Comment 441 for bug 332945

Lionel Dricot (ploum) wrote :

mac_v > I've posted some answers in this comment : https://bugs.edge.launchpad.net/ubuntu/+source/update-notifier/+bug/332945/comments/430

It's up to the user to choose when he wants to update. Forcing him is *never* the good time. Poping up a window will *always* be annoying. When a normal user open his computer, it's because he needs it, maybe urgently. So any popup is an annoyance and immediately dismissed. 100% of the Ubuntu users I support (close friends, family, related) told me that they had a bug because the update window was poping up *every time* without reason (they didn't ask for an upgrade so it was considered as a bug and they are right)

Basic usability rules :

1) Never do something unexpected except if it's critical to preserve user data.

Other usability rules :

2) Never popup a window without being asked for it. It will always when you do not want it (typical example : a public presentation with your computer plugged on a beamer)

3) Never ask anything at start. Starting the computer is not a special event and, generally, when the user boot his computer, he want to do something. This something might be urgent (like checking train timetable or the hour of a meeting quickly in an elevator). Anything that slow him is a bug.

4) Listen to the user. If the user close without doing an upgrade, don't open it again a few minutes/hours/days later. I've often heard : "I did the upgrade! It still appears! There's no way to make this window disappearing once for all?" (there are some upgrade nearly every day in the weeks after a release)

5) Allow user to discard and recover later : if the user closes the windows, it's hard to find how to do the upgrade if he doesn't know the administration menu (most users don't and it should not be required). With the notification icon, the user is warned but can keep it for later. My mother used to say "there's the orange icon. I will wait the next time you come here to do that upgrade so you can solve it if there is any trouble". Since Jaunty, she had not do any upgrade at all, only complained about the popping window.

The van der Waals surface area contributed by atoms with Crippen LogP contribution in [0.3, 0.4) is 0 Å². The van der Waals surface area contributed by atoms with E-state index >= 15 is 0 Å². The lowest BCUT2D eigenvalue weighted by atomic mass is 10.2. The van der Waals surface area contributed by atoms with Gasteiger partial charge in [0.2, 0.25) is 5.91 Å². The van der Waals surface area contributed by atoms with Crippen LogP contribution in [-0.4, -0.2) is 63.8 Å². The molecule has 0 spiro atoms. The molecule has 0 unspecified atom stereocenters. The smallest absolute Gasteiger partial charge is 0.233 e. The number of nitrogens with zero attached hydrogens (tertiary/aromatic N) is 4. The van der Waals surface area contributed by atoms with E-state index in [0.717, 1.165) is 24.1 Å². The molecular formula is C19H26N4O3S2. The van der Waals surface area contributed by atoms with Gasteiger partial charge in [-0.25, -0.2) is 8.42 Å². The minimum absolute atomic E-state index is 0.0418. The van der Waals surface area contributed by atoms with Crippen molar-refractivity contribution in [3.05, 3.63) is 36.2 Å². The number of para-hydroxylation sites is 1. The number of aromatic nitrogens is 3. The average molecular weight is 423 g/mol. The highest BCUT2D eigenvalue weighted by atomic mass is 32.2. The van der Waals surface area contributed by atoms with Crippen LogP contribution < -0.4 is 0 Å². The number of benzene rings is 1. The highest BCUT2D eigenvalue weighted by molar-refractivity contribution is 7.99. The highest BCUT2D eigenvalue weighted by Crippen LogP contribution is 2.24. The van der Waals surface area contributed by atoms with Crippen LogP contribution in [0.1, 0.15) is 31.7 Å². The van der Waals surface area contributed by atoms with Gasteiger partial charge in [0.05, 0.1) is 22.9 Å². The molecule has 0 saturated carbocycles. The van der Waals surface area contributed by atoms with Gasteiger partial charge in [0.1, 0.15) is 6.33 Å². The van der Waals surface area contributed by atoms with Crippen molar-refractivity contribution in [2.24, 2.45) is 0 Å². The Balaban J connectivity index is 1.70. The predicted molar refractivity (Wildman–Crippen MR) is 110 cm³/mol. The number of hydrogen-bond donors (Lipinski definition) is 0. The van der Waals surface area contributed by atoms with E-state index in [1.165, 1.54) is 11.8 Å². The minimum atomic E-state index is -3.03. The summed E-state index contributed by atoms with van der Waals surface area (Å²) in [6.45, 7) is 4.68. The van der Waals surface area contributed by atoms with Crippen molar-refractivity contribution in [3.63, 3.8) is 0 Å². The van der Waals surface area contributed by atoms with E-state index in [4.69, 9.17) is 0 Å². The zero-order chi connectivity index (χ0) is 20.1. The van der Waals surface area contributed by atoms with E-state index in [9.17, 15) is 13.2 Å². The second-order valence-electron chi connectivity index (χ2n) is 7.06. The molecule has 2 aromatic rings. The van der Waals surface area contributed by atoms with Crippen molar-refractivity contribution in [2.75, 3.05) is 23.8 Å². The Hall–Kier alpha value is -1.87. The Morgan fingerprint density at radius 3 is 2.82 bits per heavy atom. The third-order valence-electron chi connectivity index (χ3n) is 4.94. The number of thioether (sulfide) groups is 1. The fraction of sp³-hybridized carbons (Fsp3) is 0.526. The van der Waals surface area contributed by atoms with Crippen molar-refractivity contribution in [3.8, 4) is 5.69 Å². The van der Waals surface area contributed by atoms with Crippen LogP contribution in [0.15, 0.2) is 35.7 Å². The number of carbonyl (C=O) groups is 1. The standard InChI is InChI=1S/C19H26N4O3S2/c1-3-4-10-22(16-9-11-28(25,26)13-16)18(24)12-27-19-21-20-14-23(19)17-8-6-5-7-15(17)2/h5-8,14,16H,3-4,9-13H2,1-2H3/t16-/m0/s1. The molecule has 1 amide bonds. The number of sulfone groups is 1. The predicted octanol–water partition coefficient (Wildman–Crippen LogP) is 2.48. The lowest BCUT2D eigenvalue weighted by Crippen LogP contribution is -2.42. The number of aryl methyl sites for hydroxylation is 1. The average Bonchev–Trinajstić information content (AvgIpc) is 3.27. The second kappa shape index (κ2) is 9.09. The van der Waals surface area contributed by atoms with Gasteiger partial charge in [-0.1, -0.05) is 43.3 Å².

6) Never force the user to do anything. It's simply bad experience. People hate being forced to do stuff, even if they know they have to. Say "you have to drink water when doing sport" and people will listen. Give a glass of water, put in the mouth of someone and say "drink!" is simply not an accepted behaviour (even by thirsty people). (this analogy is seen by many researchers as one main reason why people dislike current technologies. They feel that they are not empowered but, au contraire, that they have to fight the technology. But I disgress…)

In fact, I tend to believe that only geeks that have their computer always on can consider the current behaviour as "not too annoying". I'm sorry, but none of the comments I've read answered my questions (I might have overlooked some, given the high number). I still cannot find any usability point that were improved with the current behaviour. Disabling the updater daemon is now part of my installation routine for newbies. (well, I'm still looking for someone that will find that useful so I do it only when they tell me they have a bug with a window appearing all the time).

I also cannot understand why so much work is put in the notification system (I really *love* it) if it's not used when you want to notify the user about something.